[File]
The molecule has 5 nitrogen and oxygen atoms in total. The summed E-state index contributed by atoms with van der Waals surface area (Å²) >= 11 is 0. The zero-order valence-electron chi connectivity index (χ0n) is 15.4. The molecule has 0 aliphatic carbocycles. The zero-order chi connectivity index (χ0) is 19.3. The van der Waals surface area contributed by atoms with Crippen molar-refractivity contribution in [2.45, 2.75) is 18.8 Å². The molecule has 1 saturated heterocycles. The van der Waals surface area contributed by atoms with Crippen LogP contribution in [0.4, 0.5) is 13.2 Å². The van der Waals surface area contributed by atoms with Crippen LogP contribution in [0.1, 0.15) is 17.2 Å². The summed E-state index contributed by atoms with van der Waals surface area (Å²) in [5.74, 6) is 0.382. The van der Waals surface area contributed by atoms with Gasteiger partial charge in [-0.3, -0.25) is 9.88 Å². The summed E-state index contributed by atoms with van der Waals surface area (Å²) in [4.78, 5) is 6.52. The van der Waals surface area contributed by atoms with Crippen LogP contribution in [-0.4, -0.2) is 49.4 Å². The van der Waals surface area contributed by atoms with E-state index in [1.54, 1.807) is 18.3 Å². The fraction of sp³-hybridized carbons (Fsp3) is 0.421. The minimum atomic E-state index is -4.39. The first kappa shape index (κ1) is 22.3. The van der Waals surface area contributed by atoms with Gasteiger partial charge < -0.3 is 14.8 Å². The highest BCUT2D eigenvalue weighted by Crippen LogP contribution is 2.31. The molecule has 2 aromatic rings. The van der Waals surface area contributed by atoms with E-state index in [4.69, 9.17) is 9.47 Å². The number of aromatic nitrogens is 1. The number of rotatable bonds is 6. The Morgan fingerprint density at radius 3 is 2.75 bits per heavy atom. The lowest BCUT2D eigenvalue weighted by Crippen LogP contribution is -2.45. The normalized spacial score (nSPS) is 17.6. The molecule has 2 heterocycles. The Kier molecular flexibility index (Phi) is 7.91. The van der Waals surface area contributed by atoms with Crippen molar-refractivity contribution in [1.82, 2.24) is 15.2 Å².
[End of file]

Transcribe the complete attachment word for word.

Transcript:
The molecule has 5 nitrogen and oxygen atoms in total. The summed E-state index contributed by atoms with van der Waals surface area (Å²) >= 11 is 0. The zero-order valence-electron chi connectivity index (χ0n) is 15.4. The molecule has 0 aliphatic carbocycles. The zero-order chi connectivity index (χ0) is 19.3. The van der Waals surface area contributed by atoms with Crippen molar-refractivity contribution in [2.45, 2.75) is 18.8 Å². The molecule has 1 saturated heterocycles. The van der Waals surface area contributed by atoms with Crippen LogP contribution in [0.4, 0.5) is 13.2 Å². The van der Waals surface area contributed by atoms with Crippen LogP contribution in [0.1, 0.15) is 17.2 Å². The summed E-state index contributed by atoms with van der Waals surface area (Å²) in [5.74, 6) is 0.382. The van der Waals surface area contributed by atoms with Gasteiger partial charge in [-0.3, -0.25) is 9.88 Å². The summed E-state index contributed by atoms with van der Waals surface area (Å²) in [4.78, 5) is 6.52. The van der Waals surface area contributed by atoms with Crippen LogP contribution in [-0.4, -0.2) is 49.4 Å². The van der Waals surface area contributed by atoms with E-state index in [1.54, 1.807) is 18.3 Å². The fraction of sp³-hybridized carbons (Fsp3) is 0.421. The minimum atomic E-state index is -4.39. The first kappa shape index (κ1) is 22.3. The van der Waals surface area contributed by atoms with Gasteiger partial charge < -0.3 is 14.8 Å². The highest BCUT2D eigenvalue weighted by Crippen LogP contribution is 2.31. The molecule has 2 aromatic rings. The van der Waals surface area contributed by atoms with E-state index in [4.69, 9.17) is 9.47 Å². The number of aromatic nitrogens is 1. The number of rotatable bonds is 6. The Morgan fingerprint density at radius 3 is 2.75 bits per heavy atom. The lowest BCUT2D eigenvalue weighted by Crippen LogP contribution is -2.45. The normalized spacial score (nSPS) is 17.6. The molecule has 2 heterocycles. The Kier molecular flexibility index (Phi) is 7.91. The van der Waals surface area contributed by atoms with Crippen molar-refractivity contribution in [1.82, 2.24) is 15.2 Å².